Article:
Monday, November 06, 2006

Bishop Nazir-Ali

Far be it for me, unschooled and ignorant person that I am, to criticise or disagree with a Bishop of the Church of England of which I am a communicant.

Oh, alright then.

Bishop Michael, your words are a) very unhelpful and b) wrong. I wish to leave aside the nonsense as reported by the dizzy I've-got-two-blogs-for-no-apparent-reason Ruth Gledhill and focus more on the words of the Bishop of Rochester Dr Michael Nazir-Ali on today's BBC Radio 4 Today programme.

Dr Ali made the startling comment that the root of today's problems was a refusal to aknowledge the Christian roots of British institutions, laws and customs in order to tackle the political, social and economic ideologies that are being presented as being Islamic. The British ethic, originating from Christian values are the best basis for an open society, he said, rather than a least common denominator mish-mash approach.

Dr Ali, this is total nonsense on many different levels. First, there is very little in public life that is even vaguely Christian. Imagine for a second - as Brian Walsh and Sylvia Keesmaat point out in their excellent book Colossians Remixed - a Body Politic characterised by humility. Imagine public services governed by the needs of the poorest and smallest in society. Imagine an economic system focussed on service not just profits. Imagine a situation where the powers of this world were not Levis, Primark, Tescos, Manchester United or the War on Terror - each demanding total capitulation of adherants - but Jesus Christ, the Lord of All.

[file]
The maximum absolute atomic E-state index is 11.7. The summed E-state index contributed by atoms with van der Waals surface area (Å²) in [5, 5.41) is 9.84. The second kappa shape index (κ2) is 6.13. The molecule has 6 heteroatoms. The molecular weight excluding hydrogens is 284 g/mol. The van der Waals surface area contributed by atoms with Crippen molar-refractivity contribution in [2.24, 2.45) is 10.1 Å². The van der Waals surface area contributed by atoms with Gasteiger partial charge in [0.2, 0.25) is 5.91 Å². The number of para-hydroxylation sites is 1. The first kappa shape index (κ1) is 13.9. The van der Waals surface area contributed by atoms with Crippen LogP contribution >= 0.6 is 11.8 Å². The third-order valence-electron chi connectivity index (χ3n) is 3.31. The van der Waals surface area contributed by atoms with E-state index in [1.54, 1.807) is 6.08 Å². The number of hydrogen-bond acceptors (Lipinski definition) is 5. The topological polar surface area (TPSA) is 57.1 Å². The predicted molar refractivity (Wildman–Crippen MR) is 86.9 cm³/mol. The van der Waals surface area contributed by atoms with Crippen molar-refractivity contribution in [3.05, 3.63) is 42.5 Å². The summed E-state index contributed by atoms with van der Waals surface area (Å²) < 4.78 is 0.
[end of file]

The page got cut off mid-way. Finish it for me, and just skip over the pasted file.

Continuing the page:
Second, the Church of which you are a leader is a part, though not all, of the problem. In our headlong rush into debates about minutea of theology, we have forgotten service. Although the faith we process is about action - to such an extent that we are told that proof of our faith is to be seen in what we do - we are a people characterised by a lack of action. Schools, libraries, universities, hospitals. These are all examples of church action in the past. Our radical movements have been subserved into the state and institutionalised. All we are left with is to criticise how poorly these services are run by the state and to give religious backing to any kind nonsense that emerges from the mouths of our politicians.

Third, and perhaps most importantly, what is actually wrong with a 'lowest common denominator' approach. What about if the lowest common denominator turned out to be a concept of peace together with protection for the needs of minorities and the rights of others/other religious groups to do things we might not like? What if other religious groups have woken up to the notion that the church isn't doing very much so maybe they should? What if we all embraced the Sikh notion of service and fed anyone who came for food on a daily basis? Ultimately, if we are not going to look for a form of civil life where we attempt to listen and understand each other are we actually interested in building community or destroying it for the sake of some sanitised version of history that neither resembles the words of Christ nor seeks to learn the lessons of our past mistakes.

I'm not interested in your version of Christianity, Sir.

1 Comments:

Blogger ruthgledhill said...

Joe, there is one good reason I have two blogs, it is because the Times blog doesn't come up on searches of Technorati, Google or even The Times' own website, so when I have time I copy the columns onto blogger to increase my 'hit' rate.

6:52 AM  

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